November 19, 2019

दशम् हरति पापानि इति दशहरा।।

Heartiest felicitations for “Dusshara” or Vijay Dashami”. This festival is celebrated as symbol of win over sins. Ravana or Dashanana represents the ten sins of Kama-Vasana or Lust, Krodha or Anger, Moha or Attachment, Lobha or Greed, Mada or Over-Pride, Irshya or Matsara or Jealousy, Swartha or Selfishness, Anyaaya or Injustice, Amanavta or Cruelty and Ahankara or Ego.

In our lives we fall prey to these sins or evils, get a high for brief period before suffering their consequences. Each year on this pious day we reaffirm our resolve to try and win over these sins in our daily lives. Ever wonder we do commit similar sins with our investments. Let’s us discuss ten investing sins that we should resolve not to commit with our investment decisions.

Sin 1# – Investing without understanding the product – We generally tend to invest on hearsay or just looking at the past performance. Before making investment, understand the product well as to – where it invests, how the returns will come, what is the probability of failure, if there is any life cycle etc. If you don’t understand the product, don’t invest into it, however attractive, high yielding it may appeal. Warren Buffet says, “Never invest in a business you can’t understand.”

Sin 2# – Following herd mentality – Most of the investors who have burnt their hands in various investments are the ones who follow herds. As long as an investment option is available to select people, investors make good profits. But as soon as more and more people start chasing it, profit margin declines and turns into losses for late entrants who are part of masses. So avoid any investment opportunity which is chased by herd. “The herd tends to gather the most strength right before the investment it is chasing goes off the cliff.”

Sin 3# – Seeing volatility as risk and risk as volatility – Most investors fail to differentiate between risk and volatility. Volatility refers to price movement on either side of a product in the market because of a temporary phenomenon whereas risk arises due to deterioration in business. For investors who are not well versed with market dynamics and appreciate fundamental and technical analysis, should connect volatility to markets and risk to individual stock or bond. For mutual fund investors they shouldn’t worry much as long as they are invested in good schemes as they face volatility and not the risk. It is vice versa for investors who invest in direct equity or bond.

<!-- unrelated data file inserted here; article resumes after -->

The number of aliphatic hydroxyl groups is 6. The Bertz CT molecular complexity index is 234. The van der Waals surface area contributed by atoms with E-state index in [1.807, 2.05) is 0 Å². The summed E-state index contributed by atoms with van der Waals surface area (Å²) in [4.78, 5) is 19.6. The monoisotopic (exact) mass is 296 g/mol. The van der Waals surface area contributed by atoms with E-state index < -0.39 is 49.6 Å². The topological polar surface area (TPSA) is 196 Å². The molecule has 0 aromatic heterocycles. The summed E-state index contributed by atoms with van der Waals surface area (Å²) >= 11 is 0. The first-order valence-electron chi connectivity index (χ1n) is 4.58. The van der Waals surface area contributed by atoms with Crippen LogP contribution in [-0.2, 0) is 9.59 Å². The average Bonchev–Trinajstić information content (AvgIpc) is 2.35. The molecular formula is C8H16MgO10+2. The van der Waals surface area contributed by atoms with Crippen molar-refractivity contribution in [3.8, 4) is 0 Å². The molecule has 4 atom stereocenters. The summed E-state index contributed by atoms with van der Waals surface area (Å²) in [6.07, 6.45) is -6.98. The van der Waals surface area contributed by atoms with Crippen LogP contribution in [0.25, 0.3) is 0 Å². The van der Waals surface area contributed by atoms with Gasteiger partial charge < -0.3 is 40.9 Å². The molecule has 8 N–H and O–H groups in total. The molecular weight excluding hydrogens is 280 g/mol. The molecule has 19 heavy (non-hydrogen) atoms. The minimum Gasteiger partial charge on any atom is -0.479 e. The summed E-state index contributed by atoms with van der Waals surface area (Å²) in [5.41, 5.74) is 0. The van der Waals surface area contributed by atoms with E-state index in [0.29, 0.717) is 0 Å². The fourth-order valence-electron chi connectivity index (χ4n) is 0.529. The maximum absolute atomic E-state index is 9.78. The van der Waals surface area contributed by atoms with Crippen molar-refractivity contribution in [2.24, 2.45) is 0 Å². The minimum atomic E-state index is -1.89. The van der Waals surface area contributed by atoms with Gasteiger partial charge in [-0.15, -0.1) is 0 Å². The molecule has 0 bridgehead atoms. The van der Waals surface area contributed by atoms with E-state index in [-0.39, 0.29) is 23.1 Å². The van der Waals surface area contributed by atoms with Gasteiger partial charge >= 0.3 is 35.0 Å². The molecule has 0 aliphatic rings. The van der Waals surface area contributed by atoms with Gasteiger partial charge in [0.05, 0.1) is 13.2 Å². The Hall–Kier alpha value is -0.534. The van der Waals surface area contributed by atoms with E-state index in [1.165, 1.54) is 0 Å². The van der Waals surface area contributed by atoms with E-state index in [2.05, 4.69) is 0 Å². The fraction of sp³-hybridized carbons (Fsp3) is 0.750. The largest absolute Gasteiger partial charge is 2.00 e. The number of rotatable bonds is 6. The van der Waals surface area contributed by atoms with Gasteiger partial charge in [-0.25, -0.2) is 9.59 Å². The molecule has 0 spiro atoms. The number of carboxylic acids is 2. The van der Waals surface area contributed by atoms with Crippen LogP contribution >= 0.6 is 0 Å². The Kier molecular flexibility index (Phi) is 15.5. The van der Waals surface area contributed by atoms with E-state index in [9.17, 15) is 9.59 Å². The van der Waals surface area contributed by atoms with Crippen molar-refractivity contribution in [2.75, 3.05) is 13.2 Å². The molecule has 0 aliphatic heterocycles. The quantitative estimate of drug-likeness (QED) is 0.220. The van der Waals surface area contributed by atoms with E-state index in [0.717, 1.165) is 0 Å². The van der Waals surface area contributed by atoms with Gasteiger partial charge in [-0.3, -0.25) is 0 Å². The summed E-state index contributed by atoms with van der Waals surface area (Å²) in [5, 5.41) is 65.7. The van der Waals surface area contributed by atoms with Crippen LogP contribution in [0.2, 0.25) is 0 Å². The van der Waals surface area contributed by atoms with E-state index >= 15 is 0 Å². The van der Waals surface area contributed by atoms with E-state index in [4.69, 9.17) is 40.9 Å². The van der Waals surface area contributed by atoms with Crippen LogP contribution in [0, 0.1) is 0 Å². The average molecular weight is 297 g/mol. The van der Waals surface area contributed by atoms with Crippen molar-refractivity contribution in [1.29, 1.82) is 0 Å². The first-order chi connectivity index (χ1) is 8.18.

Sin 4# Making unplanned & complex investments– Every investor has some objectives to achieve in life that would require good amount of money like sending children for higher education or buying a house/car etc. They make investment based on the media reports or following friend’s portfolio or mastering the art reading few articles on website. Kinniry says, “A lot of people build a portfolio the way they collect things in their attic. This looks good, that looks good and they end up hodgepodge that doesn’t make much sense.” Also it is imperative for an investor to have a ‘Buy Plan or Strategy’ and it is more important to have a ‘Sell Plan or Strategy’.

Sin 5# Being Fearful – Most people become fearful when markets are doing badly because of any sentimental or financial factors. Market rides cycles in which a market starts from a lower values, achieves its highest value of that cycle before coming down. From there it rides another cycle and makes new high before coming down again. Usually a cycle takes around 3 months to 3 years to complete. So don’t fear if market is moving downwards to complete the cycle. Complete the cycle and prepare for the next one. Most successful investor of the world says, “Be greedy when others are fearful.”